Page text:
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Measles – The outbreak you need to know about

The UK has seen an increase in measles cases in the last few months, what has caused this increase and how can you protect yourself?

From 1st October 2023 to 18th January 2024, there have been 216 confirmed cases across the West Midlands. And data from the NHS suggests that more than 3.4 million children under the age of 16 are at risk of catching measles.

In Europe, reports show that in 2023 more than 30,000 people were infected compared to 941 in 2022.

Measles is a serious disease and can affect those at any age.

Why are the measles cases rising?

The target figure to achieve herd immunity requires a vaccination uptake of 95%, however in 2022-23 only 85% of children had received both MMR vaccines by the age of 5.

This is the lowest level since 2010-11.

This could be due to many reasons. The MMR vaccine had previously been wrongly linked to autism, while this link was discredited in 2010, it remains a common misconception.

Furthermore, due to the Covid pandemic many appointments were missed. If your child has not received their MMR vaccination, please contact your GP.

 Highly Contagious

Measles is highly contagious. The infection is passed on by droplets in sneezes and coughs. The virus is able to survive on hard surfaces for quite a few hours.  Therefore, if someone touches a contaminated surface and puts their hands near their mouth or nose, they may become infected.

Data shows that one infected child can infect up to nine other unvaccinated children in a classroom. It is important to recognise the symptoms of measles early to prevent infecting others.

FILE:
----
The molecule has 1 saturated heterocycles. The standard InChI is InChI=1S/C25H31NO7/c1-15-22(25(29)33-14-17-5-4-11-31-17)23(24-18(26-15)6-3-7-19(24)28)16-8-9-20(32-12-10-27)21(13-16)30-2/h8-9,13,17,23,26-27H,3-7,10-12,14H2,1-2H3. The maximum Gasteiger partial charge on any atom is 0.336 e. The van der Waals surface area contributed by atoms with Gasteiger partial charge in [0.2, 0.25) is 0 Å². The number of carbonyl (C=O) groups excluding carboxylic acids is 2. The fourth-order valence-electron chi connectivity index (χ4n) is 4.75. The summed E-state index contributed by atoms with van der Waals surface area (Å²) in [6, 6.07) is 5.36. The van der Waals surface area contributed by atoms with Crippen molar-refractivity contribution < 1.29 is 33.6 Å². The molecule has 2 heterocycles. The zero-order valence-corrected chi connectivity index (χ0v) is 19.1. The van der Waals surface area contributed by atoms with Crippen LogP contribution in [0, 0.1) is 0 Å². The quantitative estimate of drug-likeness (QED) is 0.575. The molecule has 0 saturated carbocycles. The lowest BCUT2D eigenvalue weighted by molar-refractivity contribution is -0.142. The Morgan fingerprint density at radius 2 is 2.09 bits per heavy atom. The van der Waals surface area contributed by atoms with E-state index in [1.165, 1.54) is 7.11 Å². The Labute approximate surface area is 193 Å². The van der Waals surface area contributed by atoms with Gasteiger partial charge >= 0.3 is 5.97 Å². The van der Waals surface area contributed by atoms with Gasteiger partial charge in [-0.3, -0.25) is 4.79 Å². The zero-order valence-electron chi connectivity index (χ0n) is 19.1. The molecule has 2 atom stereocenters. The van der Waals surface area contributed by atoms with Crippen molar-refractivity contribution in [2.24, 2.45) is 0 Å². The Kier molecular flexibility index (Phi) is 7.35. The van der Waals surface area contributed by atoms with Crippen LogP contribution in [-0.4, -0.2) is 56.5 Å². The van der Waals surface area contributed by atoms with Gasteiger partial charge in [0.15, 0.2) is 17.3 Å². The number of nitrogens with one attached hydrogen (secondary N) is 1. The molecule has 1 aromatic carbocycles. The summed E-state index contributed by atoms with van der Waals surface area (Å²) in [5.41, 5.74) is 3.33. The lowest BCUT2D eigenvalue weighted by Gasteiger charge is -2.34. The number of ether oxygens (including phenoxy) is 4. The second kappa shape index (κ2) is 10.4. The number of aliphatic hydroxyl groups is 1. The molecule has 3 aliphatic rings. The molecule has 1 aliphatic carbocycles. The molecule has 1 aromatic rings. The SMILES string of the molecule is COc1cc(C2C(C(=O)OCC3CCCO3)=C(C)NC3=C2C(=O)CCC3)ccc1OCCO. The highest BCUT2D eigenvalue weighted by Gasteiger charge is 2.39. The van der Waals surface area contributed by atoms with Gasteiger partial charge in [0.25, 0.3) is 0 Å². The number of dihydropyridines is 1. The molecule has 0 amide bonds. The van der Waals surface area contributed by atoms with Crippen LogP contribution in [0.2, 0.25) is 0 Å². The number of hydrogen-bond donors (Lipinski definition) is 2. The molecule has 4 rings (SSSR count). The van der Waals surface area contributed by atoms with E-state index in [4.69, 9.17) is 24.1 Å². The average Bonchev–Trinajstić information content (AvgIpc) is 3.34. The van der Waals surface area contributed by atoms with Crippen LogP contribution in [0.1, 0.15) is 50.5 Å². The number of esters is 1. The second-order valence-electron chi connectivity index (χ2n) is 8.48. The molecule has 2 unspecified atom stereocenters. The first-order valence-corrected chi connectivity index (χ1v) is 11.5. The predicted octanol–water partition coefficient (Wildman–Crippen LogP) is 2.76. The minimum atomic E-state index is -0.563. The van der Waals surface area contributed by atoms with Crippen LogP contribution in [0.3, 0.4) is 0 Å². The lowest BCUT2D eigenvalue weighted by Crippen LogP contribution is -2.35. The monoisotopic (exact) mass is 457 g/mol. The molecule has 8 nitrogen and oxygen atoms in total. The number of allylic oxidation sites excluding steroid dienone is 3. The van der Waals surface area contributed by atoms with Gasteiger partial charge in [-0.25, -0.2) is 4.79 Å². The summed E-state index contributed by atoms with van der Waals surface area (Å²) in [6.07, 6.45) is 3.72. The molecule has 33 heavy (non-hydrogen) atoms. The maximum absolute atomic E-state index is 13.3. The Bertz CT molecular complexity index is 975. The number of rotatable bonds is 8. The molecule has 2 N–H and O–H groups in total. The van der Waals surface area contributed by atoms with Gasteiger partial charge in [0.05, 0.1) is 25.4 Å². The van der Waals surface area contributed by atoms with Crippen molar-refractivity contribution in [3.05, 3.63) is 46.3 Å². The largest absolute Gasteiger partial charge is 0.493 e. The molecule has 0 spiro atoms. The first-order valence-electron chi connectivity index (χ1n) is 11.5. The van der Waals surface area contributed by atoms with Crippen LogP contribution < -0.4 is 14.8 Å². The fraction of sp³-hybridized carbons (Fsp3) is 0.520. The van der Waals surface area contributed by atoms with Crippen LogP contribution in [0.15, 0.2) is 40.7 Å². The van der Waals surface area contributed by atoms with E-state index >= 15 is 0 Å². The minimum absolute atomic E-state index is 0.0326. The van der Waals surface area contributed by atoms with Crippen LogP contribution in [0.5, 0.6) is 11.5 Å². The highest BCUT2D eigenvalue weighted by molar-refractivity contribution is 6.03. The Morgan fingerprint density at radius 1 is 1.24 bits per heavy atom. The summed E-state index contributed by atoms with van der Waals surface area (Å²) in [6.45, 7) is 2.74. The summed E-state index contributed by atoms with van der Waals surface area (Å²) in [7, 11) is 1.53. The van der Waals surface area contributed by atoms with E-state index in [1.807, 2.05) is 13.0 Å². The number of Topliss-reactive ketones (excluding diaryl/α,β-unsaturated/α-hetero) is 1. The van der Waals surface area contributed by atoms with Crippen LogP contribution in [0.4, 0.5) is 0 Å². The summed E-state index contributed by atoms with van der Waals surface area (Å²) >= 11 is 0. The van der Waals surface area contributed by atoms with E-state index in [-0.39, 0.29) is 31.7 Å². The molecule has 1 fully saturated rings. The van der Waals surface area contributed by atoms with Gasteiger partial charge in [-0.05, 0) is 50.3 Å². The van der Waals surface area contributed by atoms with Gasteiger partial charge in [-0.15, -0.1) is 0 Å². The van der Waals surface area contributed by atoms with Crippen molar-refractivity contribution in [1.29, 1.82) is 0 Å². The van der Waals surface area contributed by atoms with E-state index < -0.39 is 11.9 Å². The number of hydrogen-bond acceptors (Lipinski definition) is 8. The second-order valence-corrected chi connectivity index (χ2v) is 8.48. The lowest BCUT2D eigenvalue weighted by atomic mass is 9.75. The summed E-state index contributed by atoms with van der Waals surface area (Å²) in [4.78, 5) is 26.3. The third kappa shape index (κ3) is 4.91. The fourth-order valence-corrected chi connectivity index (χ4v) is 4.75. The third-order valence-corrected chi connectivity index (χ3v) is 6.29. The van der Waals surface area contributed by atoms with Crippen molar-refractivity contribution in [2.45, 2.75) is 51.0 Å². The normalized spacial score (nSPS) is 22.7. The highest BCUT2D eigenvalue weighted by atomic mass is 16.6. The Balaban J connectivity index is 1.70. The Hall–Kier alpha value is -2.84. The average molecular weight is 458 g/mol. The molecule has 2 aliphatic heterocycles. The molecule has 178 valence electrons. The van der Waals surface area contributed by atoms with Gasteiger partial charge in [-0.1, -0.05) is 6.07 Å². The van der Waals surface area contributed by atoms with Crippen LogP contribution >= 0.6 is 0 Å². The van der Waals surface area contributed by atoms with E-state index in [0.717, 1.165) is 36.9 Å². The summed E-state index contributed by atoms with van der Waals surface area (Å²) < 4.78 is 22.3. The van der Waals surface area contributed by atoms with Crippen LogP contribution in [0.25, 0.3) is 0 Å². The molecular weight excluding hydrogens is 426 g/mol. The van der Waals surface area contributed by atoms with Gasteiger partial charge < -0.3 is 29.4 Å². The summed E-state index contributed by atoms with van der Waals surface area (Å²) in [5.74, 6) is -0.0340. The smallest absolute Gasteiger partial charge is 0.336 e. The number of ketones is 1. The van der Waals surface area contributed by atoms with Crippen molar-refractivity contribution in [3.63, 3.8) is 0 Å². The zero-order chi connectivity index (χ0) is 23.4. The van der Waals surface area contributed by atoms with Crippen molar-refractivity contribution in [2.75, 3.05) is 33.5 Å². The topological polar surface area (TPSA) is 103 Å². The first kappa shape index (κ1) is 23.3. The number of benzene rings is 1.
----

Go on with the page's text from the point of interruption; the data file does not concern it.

People with measles are infectious from when the symptoms develop until about four days after the rash first appears. It can have serious side effects such as blood poisoning and brain swelling.

Contracting measles twice is rare, but possible.

Community protection

Measles can be prevented by having the measles, mumps and rubella (MMR) vaccine. The more people who are vaccinated the greater the chance of eradicating this disease.

The problem is high vaccination coverage of 95% is needed to give community protection and prevent pockets of outbreaks.

Adults and older children can be vaccinated at any age, if they haven’t been fully vaccinated before. Ask your GP about having the vaccination.

It is particularly important before foreign travel to an infected country. Or before going to known hotspots such as colleges, universities or festivals where large numbers of people are in close proximity.

NHS Guidelines

The current NHS guidelines suggest children are fully vaccinated before attending school. This is through the MMR vaccine covering measles, mumps and rubella. It is given in two doses around 12 months and again at 3 years as part of the NHS childhood vaccination programme.

The MMR vaccine is available to anyone of any age who did not receive two doses as a child.